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Progressive Rock CD Reviews

Fluid Time

Live at JJ Kelly's

Review by Gary Hill

This live disc is a first release of sorts from this Chicago area band. The CD is not really an official release, but just something that they put out to give people a chance to hear them at home. The audio track was taken from a digital video camera, and the CD was created from that. The sound is a bit low in the mix, but other than that is quite good. The music here is a very even combination of jazz-fusion and traditional progressive rock sounds. Two of the songs are covers, one by Bill Bruford and one from Deep Purple. The musicianship is quite good, and the originals hold their own against the competition. The band is composed of Mike Gende, Jack Wilson, Roger Rossen and Frank Stauffer. The CD is available at their website, http://www.fluid-time.com/.

This review is available in book format (hardcover and paperback) in Music Street Journal: 2002 Year Book Volume 1 at lulu.com/strangesound.

Track by Track Review
Going Up
This fast paced, fusionish jam has a killer prog texture, feeling just a little ELPish. It is a strong melodic cut that features a spacey jam in the mid-section.
Found My Way
Wow! The bass to the first segment of this one is some of the fastest you are likely to hear. The cut alternates between this frantic fusion section and a very accessible rocking portion. A break that feels a bit like Yes circa 1969 takes over, then a killer hard rocking jam ensues after a time before the cut drops back.
Horror Scope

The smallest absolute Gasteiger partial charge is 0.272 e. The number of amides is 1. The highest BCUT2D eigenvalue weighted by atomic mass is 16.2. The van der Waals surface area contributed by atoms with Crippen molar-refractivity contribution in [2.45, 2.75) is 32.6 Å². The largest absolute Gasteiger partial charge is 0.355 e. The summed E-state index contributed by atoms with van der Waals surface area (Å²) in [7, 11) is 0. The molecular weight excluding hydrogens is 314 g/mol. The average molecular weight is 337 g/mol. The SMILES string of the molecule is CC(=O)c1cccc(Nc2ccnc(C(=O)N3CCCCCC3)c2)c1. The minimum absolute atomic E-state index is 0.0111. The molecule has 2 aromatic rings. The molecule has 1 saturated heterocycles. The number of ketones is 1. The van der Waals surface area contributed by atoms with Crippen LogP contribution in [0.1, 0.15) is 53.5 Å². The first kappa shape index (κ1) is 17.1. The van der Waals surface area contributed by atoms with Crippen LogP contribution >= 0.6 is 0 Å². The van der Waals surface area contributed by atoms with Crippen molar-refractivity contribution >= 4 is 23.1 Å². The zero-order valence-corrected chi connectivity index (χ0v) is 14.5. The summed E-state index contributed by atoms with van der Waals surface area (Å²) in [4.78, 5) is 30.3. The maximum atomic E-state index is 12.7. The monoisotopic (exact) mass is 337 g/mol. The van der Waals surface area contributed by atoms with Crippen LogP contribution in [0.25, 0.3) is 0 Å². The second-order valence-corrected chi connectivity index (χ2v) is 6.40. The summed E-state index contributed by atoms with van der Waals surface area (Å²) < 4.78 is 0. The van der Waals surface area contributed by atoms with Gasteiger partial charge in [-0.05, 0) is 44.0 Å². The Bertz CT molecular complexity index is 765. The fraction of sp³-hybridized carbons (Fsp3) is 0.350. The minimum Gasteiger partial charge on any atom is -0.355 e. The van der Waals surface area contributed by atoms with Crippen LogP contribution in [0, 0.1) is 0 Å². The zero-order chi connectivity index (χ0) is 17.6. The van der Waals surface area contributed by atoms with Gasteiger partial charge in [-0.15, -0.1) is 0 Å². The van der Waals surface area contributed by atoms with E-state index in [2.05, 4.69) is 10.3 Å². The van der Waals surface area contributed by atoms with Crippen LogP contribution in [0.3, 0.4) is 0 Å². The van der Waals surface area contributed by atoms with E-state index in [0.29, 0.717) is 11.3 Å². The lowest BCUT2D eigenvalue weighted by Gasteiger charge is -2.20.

This harder edged prog number feels a lot like UK and really smokes.
This Time Around/Ode To G (Deep Purple)
This Deep Purple two-fer, the first of two cover songs on the album, comes across quite reflective and evocative as it begins. It starts a gradual and smooth building process. The texture begins to become a bit more powerful and even a little bluesy as it carries on. The number crescendos, then shifts gear, becoming much more dramatic and just a little like segments of Yes' "Awaken". Then percussion comes in, and the piece becomes a very strong rocker with some great textures. This is quite a dynamic and moving rendition.
Five G (Bill Bruford)
The other cover song on the CD, bass jamming starts the cut, quickly joined by percussion. After a time, the bass turns funky, then the other instruments join in, and we're on our way. This is a jazz scorcher, full of intriguing timing changes and killer riffing. Then a more melodic, triumphant sounding melody takes the piece for a while before the frantic jamming returns. The cut alternates between these modes for the duration.
Time Traveler
This comes in with a hard-edged burst of sound. A bit of crescendoing leads to a false stop, then the cut picks up again as a hard-edged rocker. This one is the most guitar-oriented track on the album, feeling a little punky even, with some solid instrumental interplay over top. It gets a bit spacey at times. After a while it switches gear to a more melodic segment, still with a fairly raw edge.
 
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